This week, the Executive Committee of Toronto City Council is considering a motion to prioritize public transit on select roadways through the implementation of bus lanes in September. Yes, THIS September.
This is exciting. The TTC and city’s transportation planners have long pushed for such transit prioritization. It took a pandemic to move the item to the top of the agenda for City Hall and to view it with appropriate urgency.
Sadly, the Exec is only considering this one route, and not all five of the routes proposed for bus lanes by the TTC last December. The motion is to create 8.5 kilometers along Eglinton Avenue East, Kingston Road and Morningside Drive, following the route of the longed-for-but-still-just-wishful-thinking Eglinton East light-rail-transit line. A great start, but we should be much bolder.
Toronto is a leader in bus transit, even if we don’t appreciate it, as more transit riders take buses than any other vehicle. 13 of the top 24 bus routes for ridership in North America belong to the TTC. As in many cities, buses do the heavy lifting in the system and dozens of Toronto’s bus routes have been deemed to be over capacity. If the buses ran unencumbered by traffic, they could be like an alternate subway.
I thought the TTC’s ask last December — for bus lanes on Eglinton East, Dufferin, Steeles West, Finch East and Jane — was even a bit reserved. I don’t want to seem ungrateful, but moving forward on just one route now is not enough. Jane is proposed to get its bus lane in the spring, and the others will be addressed…eventually. We need more, sooner.
Bus lanes have been commonplace in cities in Germany, the United Kingdom, France and Japan since the 1970s. London now has 240 kilometres of bus lanes. New York City, which already has more than 80 kilometres of them, has a pandemic-recovery commuting plan that includes a further 32 kilometres of bus lanes and busways by October. Los Angeles is accelerating the implementation of bus lanes and will open two new ones this month. Why are we being so timid?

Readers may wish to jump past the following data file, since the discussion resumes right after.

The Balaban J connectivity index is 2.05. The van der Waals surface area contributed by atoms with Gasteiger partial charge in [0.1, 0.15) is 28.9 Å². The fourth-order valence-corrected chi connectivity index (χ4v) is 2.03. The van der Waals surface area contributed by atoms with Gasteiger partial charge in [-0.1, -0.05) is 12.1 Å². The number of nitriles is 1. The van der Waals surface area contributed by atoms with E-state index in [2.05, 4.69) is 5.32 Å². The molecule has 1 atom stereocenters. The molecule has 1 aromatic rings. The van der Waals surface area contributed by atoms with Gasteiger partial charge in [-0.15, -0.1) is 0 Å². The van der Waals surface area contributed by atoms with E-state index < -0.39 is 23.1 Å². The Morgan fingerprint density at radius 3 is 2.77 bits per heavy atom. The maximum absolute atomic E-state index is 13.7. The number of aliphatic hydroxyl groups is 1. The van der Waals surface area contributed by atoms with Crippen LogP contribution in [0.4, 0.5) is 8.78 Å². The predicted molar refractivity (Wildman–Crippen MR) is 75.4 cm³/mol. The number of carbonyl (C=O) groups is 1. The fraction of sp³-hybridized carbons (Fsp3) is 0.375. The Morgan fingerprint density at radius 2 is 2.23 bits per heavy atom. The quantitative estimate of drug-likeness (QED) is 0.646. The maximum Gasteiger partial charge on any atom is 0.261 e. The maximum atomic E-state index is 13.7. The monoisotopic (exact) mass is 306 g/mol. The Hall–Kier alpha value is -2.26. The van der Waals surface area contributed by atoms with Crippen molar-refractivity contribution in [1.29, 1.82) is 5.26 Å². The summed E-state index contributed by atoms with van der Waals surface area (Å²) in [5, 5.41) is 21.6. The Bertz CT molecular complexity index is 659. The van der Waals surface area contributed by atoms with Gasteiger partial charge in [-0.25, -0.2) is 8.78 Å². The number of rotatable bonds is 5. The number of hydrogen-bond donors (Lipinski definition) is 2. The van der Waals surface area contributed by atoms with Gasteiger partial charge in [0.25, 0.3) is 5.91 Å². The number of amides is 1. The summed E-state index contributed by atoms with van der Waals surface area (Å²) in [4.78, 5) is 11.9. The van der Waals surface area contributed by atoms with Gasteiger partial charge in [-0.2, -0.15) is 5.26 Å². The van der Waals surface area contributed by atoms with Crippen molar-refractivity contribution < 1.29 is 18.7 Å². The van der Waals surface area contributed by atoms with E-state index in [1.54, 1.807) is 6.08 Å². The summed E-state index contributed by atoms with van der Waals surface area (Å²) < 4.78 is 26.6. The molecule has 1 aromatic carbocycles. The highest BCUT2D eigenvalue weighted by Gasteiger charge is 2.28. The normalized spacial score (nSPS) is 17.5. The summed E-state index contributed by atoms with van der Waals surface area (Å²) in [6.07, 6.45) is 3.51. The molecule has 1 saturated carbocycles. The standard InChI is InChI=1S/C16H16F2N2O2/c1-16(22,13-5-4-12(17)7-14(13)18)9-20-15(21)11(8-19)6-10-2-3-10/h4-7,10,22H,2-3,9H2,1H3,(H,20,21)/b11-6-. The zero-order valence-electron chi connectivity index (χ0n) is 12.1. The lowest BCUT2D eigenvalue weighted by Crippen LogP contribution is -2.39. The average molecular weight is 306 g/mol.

Quick wins: Improving bus transit helps the economy & helps the people most in need
The implementation of bus lanes on busy corridors like Eglinton is a good service improvement in and of itself. But I also hope that this plan is a signal that the city is starting to properly understand what public transit is and what it does.
When public transit does its job well, there is an economic benefit to the city as a whole. When service improves, economic participation improves: mobility enables people to access employment and the supports they need to accept and keep a job. People in employment generate more wealth for society, have more income themselves, pay more taxes, and draw less on social services and health care. They do better and everyone else does better.
Moving people faster makes them happy, and more reliable service encourages more people to take transit. Multiple case studies have documented this. One found a reduction in travel time of 5-15% resulted in an increase in rush-hour ridership of 2-9%. A recent bus lane pilot in Los Angeles found travel times improved by 30% and ridership increased by 32%. Others have found Bus Rapid Transit systems have increased ridership up to 40%.